Australia entered its last recession with the benchmark interest rate at 12 percent. Now, as a once-in-a-century mining-investment boom wanes, the central bank finds itself with little conventional ammunition.
The Reserve Bank of Australia’s overnight cash rate, at a record-low 2.75 percent, is at a level it took the Federal Reserve and Bank of England just months to exhaust before they turned to quantitative easing. While economists see just a 12 percent chance of an Australian contraction by mid-2014, a pronounced downturn would pose unprecedented challenges.
Traders are betting Governor Glenn Stevens will cut rates again to weaken the currency and boost exports. He could emulate global counterparts in stating how long he’ll keep borrowing costs low. In a worst-case scenario, where a financial crunch accompanies a slowdown, economists say any asset purchase program would face a scarcity of government debt, forcing the RBA to mull options including buying foreign bonds.
“The real interest rate is already very very low, so there already has been a big movement,” said James Morley, professor of economics at the University of New South Wales and a member of the shadow RBA board, a group of academic and market economists that assigns probabilities to cash-rate moves. “The short term policy rate is the main instrument, but when that runs out, you have to do other things.”
The RBA declined to comment on its policy settings or whether it has contingency plans. Stevens, who was an economist at the central bank’s research department when Australia had its last recession in 1991, said in remarks in Brisbane July 3 that the RBA is still running a normal monetary policy.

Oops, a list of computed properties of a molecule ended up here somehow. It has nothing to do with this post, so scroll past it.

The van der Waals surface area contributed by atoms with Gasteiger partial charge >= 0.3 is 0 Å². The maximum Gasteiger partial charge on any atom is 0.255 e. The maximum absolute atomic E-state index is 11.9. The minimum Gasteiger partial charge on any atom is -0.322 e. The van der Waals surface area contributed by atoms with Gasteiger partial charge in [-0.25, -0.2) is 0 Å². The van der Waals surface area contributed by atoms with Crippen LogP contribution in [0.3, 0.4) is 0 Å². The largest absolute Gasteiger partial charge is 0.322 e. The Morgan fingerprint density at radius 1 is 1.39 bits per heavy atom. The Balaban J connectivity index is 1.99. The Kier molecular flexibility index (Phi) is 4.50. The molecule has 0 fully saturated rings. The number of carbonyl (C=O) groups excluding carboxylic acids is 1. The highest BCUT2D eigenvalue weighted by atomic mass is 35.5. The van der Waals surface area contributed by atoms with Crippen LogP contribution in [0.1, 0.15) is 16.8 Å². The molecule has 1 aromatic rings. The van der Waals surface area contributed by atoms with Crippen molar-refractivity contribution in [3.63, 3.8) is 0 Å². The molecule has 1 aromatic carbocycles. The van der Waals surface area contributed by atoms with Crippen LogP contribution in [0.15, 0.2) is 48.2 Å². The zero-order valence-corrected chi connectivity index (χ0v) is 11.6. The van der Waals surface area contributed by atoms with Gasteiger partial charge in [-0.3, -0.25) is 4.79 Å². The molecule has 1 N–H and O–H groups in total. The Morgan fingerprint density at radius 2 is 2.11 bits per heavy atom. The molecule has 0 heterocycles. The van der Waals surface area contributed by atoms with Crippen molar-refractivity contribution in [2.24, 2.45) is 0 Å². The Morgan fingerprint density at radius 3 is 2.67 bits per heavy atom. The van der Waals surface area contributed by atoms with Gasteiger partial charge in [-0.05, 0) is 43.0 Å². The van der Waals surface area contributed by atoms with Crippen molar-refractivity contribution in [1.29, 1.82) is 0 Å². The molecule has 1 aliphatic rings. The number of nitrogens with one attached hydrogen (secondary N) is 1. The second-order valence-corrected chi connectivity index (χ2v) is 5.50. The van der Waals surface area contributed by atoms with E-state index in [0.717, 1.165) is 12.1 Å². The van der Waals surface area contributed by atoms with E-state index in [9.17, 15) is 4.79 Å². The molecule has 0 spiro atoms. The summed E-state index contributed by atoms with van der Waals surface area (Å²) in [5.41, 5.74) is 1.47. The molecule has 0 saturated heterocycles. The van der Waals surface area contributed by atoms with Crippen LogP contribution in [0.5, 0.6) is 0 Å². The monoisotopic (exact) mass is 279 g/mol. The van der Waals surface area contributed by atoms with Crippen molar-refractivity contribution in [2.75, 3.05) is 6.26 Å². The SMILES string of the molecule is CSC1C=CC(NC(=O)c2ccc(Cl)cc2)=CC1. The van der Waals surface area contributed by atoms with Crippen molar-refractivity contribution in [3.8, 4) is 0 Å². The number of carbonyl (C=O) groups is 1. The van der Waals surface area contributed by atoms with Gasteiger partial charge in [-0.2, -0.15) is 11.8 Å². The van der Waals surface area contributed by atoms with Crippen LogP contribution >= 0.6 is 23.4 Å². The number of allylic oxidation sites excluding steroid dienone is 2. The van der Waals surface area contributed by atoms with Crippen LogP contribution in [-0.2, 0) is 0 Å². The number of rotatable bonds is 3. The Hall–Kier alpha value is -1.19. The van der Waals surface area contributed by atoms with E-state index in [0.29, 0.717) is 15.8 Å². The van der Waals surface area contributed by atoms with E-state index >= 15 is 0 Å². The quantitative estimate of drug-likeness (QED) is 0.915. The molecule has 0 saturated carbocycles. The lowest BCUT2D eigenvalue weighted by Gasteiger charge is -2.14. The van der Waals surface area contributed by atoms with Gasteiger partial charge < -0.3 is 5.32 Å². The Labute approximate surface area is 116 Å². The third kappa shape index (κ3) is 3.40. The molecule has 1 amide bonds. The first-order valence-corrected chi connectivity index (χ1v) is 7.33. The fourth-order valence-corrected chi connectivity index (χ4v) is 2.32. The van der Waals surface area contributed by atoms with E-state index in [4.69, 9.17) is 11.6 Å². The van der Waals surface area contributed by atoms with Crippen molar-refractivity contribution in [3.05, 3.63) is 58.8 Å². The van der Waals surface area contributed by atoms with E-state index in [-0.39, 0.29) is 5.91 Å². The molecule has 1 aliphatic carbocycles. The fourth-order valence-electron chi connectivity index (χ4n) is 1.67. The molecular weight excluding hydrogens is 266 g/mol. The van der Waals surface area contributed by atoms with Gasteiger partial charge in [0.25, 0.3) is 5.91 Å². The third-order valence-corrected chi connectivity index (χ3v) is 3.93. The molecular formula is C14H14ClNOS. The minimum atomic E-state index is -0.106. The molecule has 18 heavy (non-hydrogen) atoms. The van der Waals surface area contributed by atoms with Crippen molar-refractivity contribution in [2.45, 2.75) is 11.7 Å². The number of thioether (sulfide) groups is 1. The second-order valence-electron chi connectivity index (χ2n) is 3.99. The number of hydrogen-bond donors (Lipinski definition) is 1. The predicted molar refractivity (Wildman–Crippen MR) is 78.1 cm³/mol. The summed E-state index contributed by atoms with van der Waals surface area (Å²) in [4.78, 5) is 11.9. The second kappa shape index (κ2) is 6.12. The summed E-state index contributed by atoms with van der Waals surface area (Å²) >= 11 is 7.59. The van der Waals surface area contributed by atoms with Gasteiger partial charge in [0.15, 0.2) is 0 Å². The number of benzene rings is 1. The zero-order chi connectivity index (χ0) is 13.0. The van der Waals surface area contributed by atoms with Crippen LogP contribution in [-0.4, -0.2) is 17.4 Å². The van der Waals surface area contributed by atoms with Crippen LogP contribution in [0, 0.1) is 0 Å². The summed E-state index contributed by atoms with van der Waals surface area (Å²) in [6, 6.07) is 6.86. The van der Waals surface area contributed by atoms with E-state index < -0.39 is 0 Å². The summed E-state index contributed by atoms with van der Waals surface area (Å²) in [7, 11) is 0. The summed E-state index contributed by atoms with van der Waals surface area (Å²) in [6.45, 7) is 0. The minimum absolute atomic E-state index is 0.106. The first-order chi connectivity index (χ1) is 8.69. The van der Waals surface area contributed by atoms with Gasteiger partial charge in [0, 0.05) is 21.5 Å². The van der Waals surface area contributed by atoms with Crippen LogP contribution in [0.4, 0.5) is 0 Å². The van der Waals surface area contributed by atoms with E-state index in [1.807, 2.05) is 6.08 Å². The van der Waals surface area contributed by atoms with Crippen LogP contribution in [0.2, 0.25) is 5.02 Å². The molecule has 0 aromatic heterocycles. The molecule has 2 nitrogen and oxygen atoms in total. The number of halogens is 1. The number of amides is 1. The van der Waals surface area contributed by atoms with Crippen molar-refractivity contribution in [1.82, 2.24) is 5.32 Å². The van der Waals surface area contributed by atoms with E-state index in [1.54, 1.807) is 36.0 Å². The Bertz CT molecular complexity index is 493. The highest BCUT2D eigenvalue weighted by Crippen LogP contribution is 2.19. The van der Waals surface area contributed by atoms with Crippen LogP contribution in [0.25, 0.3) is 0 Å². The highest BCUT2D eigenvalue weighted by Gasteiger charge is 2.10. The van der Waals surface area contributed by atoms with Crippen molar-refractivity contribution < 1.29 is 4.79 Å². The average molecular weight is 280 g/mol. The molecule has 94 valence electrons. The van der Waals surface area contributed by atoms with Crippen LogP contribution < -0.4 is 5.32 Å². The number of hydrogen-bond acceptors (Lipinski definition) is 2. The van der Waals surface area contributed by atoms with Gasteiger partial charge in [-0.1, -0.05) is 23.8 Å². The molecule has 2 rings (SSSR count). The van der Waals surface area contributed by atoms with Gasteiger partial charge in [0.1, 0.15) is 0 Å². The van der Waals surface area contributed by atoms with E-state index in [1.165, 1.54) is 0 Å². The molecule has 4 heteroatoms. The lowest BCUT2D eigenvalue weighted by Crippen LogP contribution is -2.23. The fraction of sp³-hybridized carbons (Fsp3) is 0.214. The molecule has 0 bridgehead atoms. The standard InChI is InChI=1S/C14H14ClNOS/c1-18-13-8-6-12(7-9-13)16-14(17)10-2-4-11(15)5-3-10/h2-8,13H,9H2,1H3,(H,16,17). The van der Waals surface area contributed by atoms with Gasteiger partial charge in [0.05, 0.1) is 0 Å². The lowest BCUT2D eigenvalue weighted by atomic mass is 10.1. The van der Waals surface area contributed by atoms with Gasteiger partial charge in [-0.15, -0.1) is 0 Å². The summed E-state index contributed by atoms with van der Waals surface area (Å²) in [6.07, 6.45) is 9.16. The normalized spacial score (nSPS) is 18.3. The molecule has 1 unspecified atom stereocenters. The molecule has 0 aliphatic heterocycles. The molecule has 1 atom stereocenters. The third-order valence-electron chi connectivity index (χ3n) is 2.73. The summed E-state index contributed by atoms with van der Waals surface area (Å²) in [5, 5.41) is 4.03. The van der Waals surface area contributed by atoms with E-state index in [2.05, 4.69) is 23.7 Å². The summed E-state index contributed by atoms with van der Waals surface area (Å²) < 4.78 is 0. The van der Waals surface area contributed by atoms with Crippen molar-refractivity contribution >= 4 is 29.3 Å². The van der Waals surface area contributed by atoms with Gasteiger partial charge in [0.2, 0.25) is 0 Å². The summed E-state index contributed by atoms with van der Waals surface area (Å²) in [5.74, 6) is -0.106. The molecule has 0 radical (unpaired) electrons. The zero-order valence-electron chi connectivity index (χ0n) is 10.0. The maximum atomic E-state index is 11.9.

Australia proved the largest developed nation to avoid a recession during the 2007-2009 global financial crisis thanks to 425 basis points of rate cuts, government handouts and surging exports to China, which almost quadrupled the past five years. That dependence is now a liability. The China-led resources boom is over, Australian Prime Minister Kevin Rudd has said repeatedly since retaking office last month.
China’s economy extended the longest stretch of sub-8 percent growth in at least two decades in the second quarter, a government report showed July 15. With Premier Li Keqiang seeking to rein in credit, the country’s largest private shipyard has sought a bailout, underscoring prospects demand will recede for Australian iron ore and coal.
“For years it was assumed China would maximize gross domestic product, but increasingly the official view under the new administration is that the quality of growth does matter and that they’re willing to tolerate slower growth,” said Sean Callow, a senior foreign-exchange strategist at Westpac Banking Corp. (WBC) in Sydney. “The RBA is like the Fed, it has a dual mandate for employment and prosperity as well as the inflation target. So sitting back and doing nothing is not necessarily an option.”
A China hard landing could tip Australia into a contraction, according to economists at Barclays Plc. A recession would put strains on a nation where household debt totaled 147.3 percent of disposable income in the first quarter and where banks rely on wholesale funding -- typically short-term instruments sold to investors -- for about a third of their total.
Stevens already has overseen 2 percentage points of rate cuts since late 2011, and the RBA says the effect of those reductions is apparent and has further to run. Unemployment rose to 5.7 percent in June, the highest level since 2009. That still compares favorably with 7.6 percent in the U.S. and 12.2 percent in euro-zone economies.